As lawyer Eddie Greenspan pointed out in the Hill Times recently, it would be foolish to forego the inquiry, because the House Ethics committee is not made up of trained lawyers. Lawyers have the skill set to get to the bottom of contradictory evidence. For example:
"If there was a safety deposit box, he had to go into it, and if he went into it, he had to sign in and sign out. So, you can put together the pattern and exact history of what happened," Mr. Greenspan said. "You would then get a lot closer to independently determining whether or not he ought to be believed or not believed."
Similar documentary evidence should also exist surrounding the voluntary tax disclosure Mr. Mulroney said he made in 1999, six years after he received the $225,000 in cash from Mr. Schreiber.
"If there's a voluntary disclosure, as Mr. Mulroney says there was, there's going to have to be a file at Revenue Canada," Mr. Greenspan said. "There's going to have to be documents back and forth at Revenue Canada. There's got to be a trail. Get it, and then that way you independently confirm what he's saying."
Don't forget that the Ethics committee hastily convened and called Karlheinz Schreiber because Prime Minister Harper was threatening to extradite Schreiber to Germany before he could give any testimony. If Harper now tries to cut off his promised public inquiry, the Ethics committee may need to adapt to get to the truth. They can use lawyers - if not directly, then in a preparatory way - and they can force Revenue Canada and others to give up privileged documents.
During his defamation suit against the government in the mid-90's, Mulroney claimed that he had never had any dealings with Schreiber. On the basis of that statement the government paid him $2.1 million and apologised. Last week Mulroney admitted to taking great wads of cash from Schreiber in the early 90's, but claimed he did nothing wrong. And Harper wants us to just take his word for it again. My answer is: No, no, no, no.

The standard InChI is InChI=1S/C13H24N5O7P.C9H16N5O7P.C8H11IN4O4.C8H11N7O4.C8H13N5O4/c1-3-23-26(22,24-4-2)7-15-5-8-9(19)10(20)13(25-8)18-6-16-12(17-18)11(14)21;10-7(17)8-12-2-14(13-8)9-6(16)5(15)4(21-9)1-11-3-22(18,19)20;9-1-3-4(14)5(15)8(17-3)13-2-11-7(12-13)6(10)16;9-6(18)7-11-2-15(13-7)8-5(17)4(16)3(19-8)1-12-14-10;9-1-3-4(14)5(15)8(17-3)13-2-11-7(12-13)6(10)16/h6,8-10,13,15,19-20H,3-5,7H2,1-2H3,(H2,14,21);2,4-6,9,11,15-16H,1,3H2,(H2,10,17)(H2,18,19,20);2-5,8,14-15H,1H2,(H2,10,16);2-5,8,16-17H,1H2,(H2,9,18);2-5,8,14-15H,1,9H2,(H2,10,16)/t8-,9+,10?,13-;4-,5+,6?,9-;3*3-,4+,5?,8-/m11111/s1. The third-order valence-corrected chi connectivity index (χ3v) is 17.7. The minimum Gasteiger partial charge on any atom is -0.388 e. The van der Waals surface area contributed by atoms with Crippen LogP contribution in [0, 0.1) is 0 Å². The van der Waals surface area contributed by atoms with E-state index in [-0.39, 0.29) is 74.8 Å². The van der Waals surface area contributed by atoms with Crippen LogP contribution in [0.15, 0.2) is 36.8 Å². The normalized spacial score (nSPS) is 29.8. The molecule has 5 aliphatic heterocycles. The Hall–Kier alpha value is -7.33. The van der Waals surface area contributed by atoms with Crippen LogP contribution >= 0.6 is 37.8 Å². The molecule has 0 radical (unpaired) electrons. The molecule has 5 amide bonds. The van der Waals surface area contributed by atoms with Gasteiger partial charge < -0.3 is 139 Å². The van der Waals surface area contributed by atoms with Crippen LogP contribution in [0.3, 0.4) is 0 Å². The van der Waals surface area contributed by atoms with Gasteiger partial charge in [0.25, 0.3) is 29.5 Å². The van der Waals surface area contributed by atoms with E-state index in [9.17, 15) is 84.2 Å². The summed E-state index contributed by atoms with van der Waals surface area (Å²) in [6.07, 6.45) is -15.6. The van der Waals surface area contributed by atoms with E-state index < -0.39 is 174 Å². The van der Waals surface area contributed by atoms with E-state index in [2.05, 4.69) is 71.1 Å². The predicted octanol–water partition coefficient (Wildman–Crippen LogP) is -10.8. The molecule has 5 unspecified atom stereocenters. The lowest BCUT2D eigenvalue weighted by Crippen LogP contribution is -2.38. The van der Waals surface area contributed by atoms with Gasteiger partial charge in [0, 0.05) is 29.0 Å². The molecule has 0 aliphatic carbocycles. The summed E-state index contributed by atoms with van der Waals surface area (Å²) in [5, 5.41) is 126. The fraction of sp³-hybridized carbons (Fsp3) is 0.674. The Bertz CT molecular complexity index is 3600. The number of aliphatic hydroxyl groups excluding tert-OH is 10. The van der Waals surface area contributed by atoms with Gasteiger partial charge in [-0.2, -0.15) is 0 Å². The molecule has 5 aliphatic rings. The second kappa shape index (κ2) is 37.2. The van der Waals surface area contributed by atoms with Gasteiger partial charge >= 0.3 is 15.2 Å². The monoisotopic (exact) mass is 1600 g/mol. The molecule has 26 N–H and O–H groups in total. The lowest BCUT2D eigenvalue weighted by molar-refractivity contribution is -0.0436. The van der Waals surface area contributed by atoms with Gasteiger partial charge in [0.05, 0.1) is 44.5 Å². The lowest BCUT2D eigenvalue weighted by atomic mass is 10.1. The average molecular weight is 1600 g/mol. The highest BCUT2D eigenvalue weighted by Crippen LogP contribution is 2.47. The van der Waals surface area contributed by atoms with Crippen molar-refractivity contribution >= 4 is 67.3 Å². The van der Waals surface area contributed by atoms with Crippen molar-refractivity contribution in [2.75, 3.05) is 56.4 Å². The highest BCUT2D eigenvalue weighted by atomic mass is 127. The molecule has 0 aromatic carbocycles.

Make no mistake that it is Harper who is trying to kill the public inquiry, and he is doing so for purely partisan reasons. Recent polls have indicated that the majority of Canadians don't want an inquiry, but they have been fed a lot of horror stories about an inquiry being an expensive waste of time. The Hill Times reported,
NDP MP Joe Comartin (Windsor-Tecumseh, Ont.), who has been questioning Mr. Schreiber and Mr. Mulroney at the committee, said in an interview on Friday last week that the Conservative MPs on the committee have begun to signal that there is no need for an inquiry. He said he is concerned that the Conservatives on the committee, under tight centralized communications control from the Centre, are being told to make the suggestions by the Prime Minister's Office.
Conservative MP Russ Hiebert (South Surrey-White Rock-Cloverdale, B.C.) last week emerged from the committee meeting with Mr. Mulroney and read from a prepared statement, which said further committee hearings into the affair were not necessary because they amounted to a "partisan witch hunt." Mr. Hiebert said the views were his own, not scripted by the PMO, and were written during the committee meeting. But CP reporter Jennifer Ditchburn aptly pointed out that Mr. Hiebert read from computer-printed notes with bullets.